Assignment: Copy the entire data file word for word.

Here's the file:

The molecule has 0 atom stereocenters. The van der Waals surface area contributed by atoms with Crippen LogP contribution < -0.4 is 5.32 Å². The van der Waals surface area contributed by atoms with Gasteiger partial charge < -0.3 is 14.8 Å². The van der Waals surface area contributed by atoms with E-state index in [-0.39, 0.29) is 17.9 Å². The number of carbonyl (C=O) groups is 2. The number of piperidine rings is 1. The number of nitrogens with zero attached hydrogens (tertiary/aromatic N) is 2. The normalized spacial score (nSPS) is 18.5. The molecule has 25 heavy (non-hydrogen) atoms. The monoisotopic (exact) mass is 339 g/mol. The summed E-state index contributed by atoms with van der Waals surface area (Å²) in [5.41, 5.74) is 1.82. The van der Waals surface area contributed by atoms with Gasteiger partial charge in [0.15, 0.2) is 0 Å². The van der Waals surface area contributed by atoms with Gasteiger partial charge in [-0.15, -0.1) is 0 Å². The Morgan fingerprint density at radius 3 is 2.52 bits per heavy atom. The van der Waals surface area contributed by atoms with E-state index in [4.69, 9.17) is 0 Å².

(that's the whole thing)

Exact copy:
The molecule has 0 atom stereocenters. The van der Waals surface area contributed by atoms with Crippen LogP contribution < -0.4 is 5.32 Å². The van der Waals surface area contributed by atoms with Gasteiger partial charge < -0.3 is 14.8 Å². The van der Waals surface area contributed by atoms with E-state index in [-0.39, 0.29) is 17.9 Å². The number of carbonyl (C=O) groups is 2. The number of piperidine rings is 1. The number of nitrogens with zero attached hydrogens (tertiary/aromatic N) is 2. The normalized spacial score (nSPS) is 18.5. The molecule has 25 heavy (non-hydrogen) atoms. The monoisotopic (exact) mass is 339 g/mol. The summed E-state index contributed by atoms with van der Waals surface area (Å²) in [5.41, 5.74) is 1.82. The van der Waals surface area contributed by atoms with Gasteiger partial charge in [0.15, 0.2) is 0 Å². The van der Waals surface area contributed by atoms with Gasteiger partial charge in [-0.15, -0.1) is 0 Å². The Morgan fingerprint density at radius 3 is 2.52 bits per heavy atom. The van der Waals surface area contributed by atoms with E-state index in [4.69, 9.17) is 0 Å².